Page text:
US President Joe Biden addressed striking auto workers through a bullhorn

Belleville (United States) (AFP) - Joe Biden became the first sitting US president to stand on a picket line Tuesday, joining striking auto workers in Michigan in a bold pitch for blue collar votes against likely election rival Donald Trump.

Wearing a United Auto Workers (UAW) union baseball cap, the Democrat told red-shirted employees through a bullhorn that they deserved “a hell of a lot more than what you’re getting paid now.”

Biden’s short but symbolic trip came a day before Republican former president Trump visits Michigan, the historic heart of the US car industry and a key battleground for the 2024 election campaign.

“They’re doing incredibly well and guess what, you should be doing incredibly well too,” Biden said to cheers as he told automakers Ford, General Motors and Stellantis to “step up.”

US President Joe Biden joins a picket line with members of the United Auto Workers (UAW) union at a General Motors plant in Michigan

Flanked by workers holding union placards outside a GM plant near Detroit, Biden told them to “stick with it,” adding: “You deserve the significant raise you need.”

Biden, surrounded by Secret Service agents, then shook hands with union workers and joined employees saying “yes” when asked if they should get a 40 percent increase.

White House Press Secretary Karine Jean-Pierre told reporters the “historic” visit was the “first time a sitting president has visited a picket line in modern times.”

- ‘Historic moment’ -

The autoworkers strike that began on September 15 has increasingly become a political football for Biden and Trump as they head for a probable presidential rematch in November 2024.

United Auto Workers (UAW) President Shawn Fain stood with President Biden

Biden’s trip was designed to trumpet his pro-union credentials amid growing concerns among Democrats about his poll ratings, his age and his struggles to get his economic message across.

The UAW’s outspoken chief Shawn Fain, who invited Biden to Detroit, greeted the president on the tarmac and accompanied him to the picket line.

“This is a historic moment,” said Fain, whose union endorsed Biden in 2020. “Our president chose to stand up with workers in our fight for economic and social justice.”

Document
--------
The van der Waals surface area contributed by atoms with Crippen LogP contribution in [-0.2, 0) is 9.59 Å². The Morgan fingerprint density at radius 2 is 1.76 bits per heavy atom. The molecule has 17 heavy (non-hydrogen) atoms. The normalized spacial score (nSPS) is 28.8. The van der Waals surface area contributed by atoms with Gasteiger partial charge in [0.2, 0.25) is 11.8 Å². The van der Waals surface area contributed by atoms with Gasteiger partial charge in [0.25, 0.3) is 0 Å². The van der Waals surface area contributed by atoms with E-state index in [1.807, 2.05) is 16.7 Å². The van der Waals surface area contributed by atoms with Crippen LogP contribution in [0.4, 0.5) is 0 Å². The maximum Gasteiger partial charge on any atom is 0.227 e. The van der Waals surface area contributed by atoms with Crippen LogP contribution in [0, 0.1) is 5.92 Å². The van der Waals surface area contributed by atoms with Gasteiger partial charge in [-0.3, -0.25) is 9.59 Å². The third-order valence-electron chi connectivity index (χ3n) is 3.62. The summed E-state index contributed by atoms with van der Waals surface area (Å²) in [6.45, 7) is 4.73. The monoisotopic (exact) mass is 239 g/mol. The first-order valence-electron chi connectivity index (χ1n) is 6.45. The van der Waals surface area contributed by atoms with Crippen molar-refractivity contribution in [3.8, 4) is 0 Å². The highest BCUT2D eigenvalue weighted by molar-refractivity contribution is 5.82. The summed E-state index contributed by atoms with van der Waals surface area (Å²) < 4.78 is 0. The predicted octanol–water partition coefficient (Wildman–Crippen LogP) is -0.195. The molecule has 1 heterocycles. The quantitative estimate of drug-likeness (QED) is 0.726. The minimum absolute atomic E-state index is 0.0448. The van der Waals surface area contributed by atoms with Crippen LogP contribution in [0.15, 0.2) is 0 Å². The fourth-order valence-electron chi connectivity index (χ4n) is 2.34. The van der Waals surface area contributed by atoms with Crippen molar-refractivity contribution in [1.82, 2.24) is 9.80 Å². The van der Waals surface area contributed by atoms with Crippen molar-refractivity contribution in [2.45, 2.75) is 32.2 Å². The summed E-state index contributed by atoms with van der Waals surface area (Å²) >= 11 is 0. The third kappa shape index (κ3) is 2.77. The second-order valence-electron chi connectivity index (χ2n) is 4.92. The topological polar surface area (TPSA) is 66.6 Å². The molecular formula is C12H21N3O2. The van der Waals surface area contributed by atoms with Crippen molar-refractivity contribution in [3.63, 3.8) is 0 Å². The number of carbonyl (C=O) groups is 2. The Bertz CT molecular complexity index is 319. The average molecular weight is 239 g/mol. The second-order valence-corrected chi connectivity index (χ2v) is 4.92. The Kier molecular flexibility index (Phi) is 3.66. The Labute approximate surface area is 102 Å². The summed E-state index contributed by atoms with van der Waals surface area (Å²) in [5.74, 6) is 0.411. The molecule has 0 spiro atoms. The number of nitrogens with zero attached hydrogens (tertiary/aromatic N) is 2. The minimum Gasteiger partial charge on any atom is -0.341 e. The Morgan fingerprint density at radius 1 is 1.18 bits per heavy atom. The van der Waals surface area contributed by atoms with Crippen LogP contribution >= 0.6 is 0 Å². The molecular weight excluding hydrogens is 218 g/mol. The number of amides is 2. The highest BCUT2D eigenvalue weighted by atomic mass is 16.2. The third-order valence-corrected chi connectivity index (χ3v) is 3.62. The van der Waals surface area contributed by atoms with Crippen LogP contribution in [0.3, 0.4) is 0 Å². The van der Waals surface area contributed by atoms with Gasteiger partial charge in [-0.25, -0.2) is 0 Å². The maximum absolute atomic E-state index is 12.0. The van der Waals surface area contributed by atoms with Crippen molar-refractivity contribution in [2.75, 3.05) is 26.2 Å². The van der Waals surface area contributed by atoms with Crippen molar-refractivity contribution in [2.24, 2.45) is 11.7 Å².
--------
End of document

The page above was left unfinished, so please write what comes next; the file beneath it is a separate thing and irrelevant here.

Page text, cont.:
Auto worker Patrick Smaller, 56, said Biden’s visit was “huge” as he stood on the picket line outside a massive Ford plant in Wayne County earlier on Tuesday.

As cars and trucks honked in support, another worker, Tiara Conner, said Biden’s visit was “great.”

She said she was “not surprised” that Trump was visiting too, adding: “I just hope that he (Trump) is also here for the right reasons.”

- ‘Ashamed’ -

Trump meanwhile is hoping to woo back working-class voters, who helped propel him to the White House in 2016 with his promise to restore American industry, but then largely flipped to Biden four years later.

Former US President Donald Trump will visit Michigan on Wednesday

But the former property tycoon’s own links with the unions are more difficult, and his visit to a car parts plant on the other side of Detroit on Wednesday will not feature unionized workers.

Instead, Trump has focused on attacking what he called Biden’s “draconian” push to fund a shift to more environmentally friendly electric vehicles, saying it is driving jobs to China.

“Crooked Joe should be ashamed to show his face before these hardworking Americans he is stabbing in the back,” Trump said in a statement Tuesday, using his usual epithet for the president.

Trump, who is skipping a Republican candidates’ debate on Wednesday to focus on Michigan instead, also accused Biden of copying his plans to visit the state.

Biden’s administration says his push on electric vehicles is part of a plan to bring manufacturing jobs back to the United States and put the country in the lead of a global race to develop green technology.